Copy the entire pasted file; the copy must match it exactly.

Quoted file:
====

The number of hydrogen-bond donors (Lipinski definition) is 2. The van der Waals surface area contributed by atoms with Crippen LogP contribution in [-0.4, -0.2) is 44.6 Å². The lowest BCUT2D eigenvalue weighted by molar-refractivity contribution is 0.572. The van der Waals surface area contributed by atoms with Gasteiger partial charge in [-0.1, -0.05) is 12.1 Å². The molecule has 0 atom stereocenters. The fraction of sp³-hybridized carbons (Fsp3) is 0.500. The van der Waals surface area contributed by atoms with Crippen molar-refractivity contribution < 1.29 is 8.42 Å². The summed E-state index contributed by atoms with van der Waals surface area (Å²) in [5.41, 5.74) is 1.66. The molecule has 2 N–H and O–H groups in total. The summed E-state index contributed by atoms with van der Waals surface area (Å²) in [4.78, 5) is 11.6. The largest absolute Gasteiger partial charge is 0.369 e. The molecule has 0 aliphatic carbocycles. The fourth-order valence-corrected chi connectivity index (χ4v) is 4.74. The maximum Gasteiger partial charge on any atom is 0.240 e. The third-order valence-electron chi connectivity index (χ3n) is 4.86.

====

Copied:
The number of hydrogen-bond donors (Lipinski definition) is 2. The van der Waals surface area contributed by atoms with Crippen LogP contribution in [-0.4, -0.2) is 44.6 Å². The lowest BCUT2D eigenvalue weighted by molar-refractivity contribution is 0.572. The van der Waals surface area contributed by atoms with Gasteiger partial charge in [-0.1, -0.05) is 12.1 Å². The molecule has 0 atom stereocenters. The fraction of sp³-hybridized carbons (Fsp3) is 0.500. The van der Waals surface area contributed by atoms with Crippen molar-refractivity contribution < 1.29 is 8.42 Å². The summed E-state index contributed by atoms with van der Waals surface area (Å²) in [5.41, 5.74) is 1.66. The molecule has 2 N–H and O–H groups in total. The summed E-state index contributed by atoms with van der Waals surface area (Å²) in [4.78, 5) is 11.6. The largest absolute Gasteiger partial charge is 0.369 e. The molecule has 0 aliphatic carbocycles. The fourth-order valence-corrected chi connectivity index (χ4v) is 4.74. The maximum Gasteiger partial charge on any atom is 0.240 e. The third-order valence-electron chi connectivity index (χ3n) is 4.86.